Bradley Wiggins has become the first British Tour de France champion - and celebrated his success by leading Mark Cavendish to victory in Paris.
Wiggins completed his 13th day in the yellow jersey and the 99th Tour in first place, three minutes 21 seconds ahead of Team Sky colleague Chris Froome, who became the second Briton, after his teammate, on the podium in the history of the race.
Not content with his personal success, Wiggins played an integral role as world champion Cavendish won the 120-kilometre 20th stage from Rambouillet, sealing victory on the Champs-Elysees for a fourth consecutive year.
It was the seventh British stage success of the 2012 Tour, with Cavendish finishing with three wins, Wiggins with two, Froome with one and David Millar (Garmin-Sharp) one.
All four Britons, together with Ian Stannard, are due to combine on Saturday in a bid to help Cavendish win Olympic gold in the 250km road race on the opening day of London 2012.
Cavendish has won on the French capital's most famous boulevard in each of the Tours he has completed - in 2009, 2010, 2011 and now in 2012.
The 27 year old from the Isle of Man, who also won stages two and 18, now has 23 Tour stage wins, moving above Lance Armstrong and Andre Darrigade into fourth place in the all-time list.
It was a remarkable effort for the Manxman, who spent much of the Tour in the service of Wiggins.
Wiggins repaid the favour, taking to the front with 1.1km remaining, with Edvald Boasson Hagen assuming the lead 600 metres out.
Cavendish came to the front in the rainbow jersey 400 metres from the line and powered to a supreme victory.
Peter Sagan (Liquigas-Cannondale) was second, with Matt Goss (Orica-GreenEdge) third.
Team Sky chairman Robert Tansey said he hopes Wiggins' Tour de France triumph signifies the beginning of a period of British dominance.
Team Sky made their Tour de France debut in 2010 and Tansey believes their success - delivered ahead of schedule - will inspire Team GB at London 2012.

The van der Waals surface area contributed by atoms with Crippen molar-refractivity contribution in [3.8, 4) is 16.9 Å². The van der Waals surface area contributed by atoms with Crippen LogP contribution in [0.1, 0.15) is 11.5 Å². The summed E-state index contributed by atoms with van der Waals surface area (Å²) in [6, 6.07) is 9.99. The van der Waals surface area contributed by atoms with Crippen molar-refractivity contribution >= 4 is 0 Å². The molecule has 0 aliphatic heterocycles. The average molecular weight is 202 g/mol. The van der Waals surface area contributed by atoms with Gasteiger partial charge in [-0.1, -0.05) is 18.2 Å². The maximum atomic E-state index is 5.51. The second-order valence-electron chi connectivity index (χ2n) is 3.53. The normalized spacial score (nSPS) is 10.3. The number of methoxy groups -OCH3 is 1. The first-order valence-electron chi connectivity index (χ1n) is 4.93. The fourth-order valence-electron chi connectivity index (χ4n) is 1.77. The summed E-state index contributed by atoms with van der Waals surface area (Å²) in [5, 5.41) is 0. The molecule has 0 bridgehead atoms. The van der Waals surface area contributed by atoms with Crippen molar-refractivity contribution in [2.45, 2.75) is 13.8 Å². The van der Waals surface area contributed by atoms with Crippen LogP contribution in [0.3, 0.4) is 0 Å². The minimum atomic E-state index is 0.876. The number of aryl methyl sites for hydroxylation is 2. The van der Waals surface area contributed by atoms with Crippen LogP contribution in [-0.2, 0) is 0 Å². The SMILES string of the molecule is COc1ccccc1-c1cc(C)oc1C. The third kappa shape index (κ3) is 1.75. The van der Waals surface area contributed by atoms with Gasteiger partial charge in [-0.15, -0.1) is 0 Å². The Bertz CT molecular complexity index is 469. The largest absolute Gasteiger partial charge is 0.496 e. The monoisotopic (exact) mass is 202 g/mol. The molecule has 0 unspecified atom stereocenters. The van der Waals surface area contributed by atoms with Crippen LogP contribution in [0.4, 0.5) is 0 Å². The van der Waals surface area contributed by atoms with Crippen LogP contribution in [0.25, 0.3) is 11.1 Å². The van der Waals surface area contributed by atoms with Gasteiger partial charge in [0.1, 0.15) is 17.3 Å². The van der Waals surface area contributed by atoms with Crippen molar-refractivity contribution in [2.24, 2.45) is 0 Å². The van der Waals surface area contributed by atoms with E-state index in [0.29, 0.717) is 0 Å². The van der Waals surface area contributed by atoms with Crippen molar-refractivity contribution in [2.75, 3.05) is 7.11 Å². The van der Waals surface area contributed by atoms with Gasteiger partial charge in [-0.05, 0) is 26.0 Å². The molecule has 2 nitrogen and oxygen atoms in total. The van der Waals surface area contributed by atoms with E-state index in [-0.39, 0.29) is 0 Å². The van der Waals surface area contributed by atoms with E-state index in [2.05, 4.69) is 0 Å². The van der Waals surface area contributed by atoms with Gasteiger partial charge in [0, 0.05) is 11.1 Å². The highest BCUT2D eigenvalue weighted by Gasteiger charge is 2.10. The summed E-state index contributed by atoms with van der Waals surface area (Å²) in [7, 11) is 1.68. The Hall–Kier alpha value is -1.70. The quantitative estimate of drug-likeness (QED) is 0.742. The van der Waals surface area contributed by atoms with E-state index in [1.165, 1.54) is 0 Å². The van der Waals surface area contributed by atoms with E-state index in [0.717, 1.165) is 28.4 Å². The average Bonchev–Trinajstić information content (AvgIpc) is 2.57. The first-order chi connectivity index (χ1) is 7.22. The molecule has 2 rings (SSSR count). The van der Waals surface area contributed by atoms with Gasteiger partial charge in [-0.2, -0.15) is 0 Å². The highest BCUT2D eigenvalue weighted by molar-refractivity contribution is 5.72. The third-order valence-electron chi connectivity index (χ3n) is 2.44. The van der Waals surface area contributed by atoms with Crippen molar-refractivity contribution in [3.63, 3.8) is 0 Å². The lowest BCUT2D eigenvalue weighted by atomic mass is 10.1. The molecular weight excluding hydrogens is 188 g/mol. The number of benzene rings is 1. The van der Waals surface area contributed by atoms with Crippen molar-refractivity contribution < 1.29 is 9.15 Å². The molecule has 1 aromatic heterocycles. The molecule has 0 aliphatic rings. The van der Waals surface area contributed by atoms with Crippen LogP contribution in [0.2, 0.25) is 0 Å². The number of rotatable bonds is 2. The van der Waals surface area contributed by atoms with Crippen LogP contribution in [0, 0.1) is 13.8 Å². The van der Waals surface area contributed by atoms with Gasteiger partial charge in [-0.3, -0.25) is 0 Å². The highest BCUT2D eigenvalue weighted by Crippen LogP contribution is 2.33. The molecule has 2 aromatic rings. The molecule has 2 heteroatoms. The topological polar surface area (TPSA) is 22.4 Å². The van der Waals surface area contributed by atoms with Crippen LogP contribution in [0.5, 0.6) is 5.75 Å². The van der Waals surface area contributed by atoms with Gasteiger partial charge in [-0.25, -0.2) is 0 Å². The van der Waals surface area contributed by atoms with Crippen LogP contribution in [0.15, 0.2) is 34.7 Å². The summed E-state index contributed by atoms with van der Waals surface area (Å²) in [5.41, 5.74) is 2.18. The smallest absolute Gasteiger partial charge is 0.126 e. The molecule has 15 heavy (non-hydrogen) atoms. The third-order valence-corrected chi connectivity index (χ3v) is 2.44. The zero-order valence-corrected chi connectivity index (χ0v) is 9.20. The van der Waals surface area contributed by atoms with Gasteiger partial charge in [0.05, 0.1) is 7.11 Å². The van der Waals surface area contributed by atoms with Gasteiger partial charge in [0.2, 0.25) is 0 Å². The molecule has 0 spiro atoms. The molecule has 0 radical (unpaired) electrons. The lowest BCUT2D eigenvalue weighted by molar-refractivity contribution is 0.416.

"We have a very strong set up and squad," Tansey said. "Our team loves riding for each other and they'll want to come back and do this again next year.
"We view this as the start rather than the end of something and the hunger is definitely there to repeat it.
"When we launched three years ago our ambition was to win the Tour de France with a British rider in five years.
"A lot of people were sceptical of that so to do it in three years is a tremendous achievement
"This is a great British story and less than a week away from the Olympics this will inevitably give the Team GB cycling squad a lift."
Tansey believes Wiggins' procession into the history books will prove to young British riders that anything is possible.
"What a guy Bradley is. I've seen him a few times over the last three weeks. He's been incredibly calm, relaxed and confident," he said.
"Hopefully he's inspired people up and down the country by showing that a lad from Kilburn can win the Tour de France.
"Twenty years ago when it was viewed as something only people from France, Italy or Spain can do.
"Now the aspiration is real for lots of other people and the hope is that this will encourage more people to take up cycling.
"He's got a great team around him and it's great to see the likes of Mark Cavendish and Chris Froome working with him."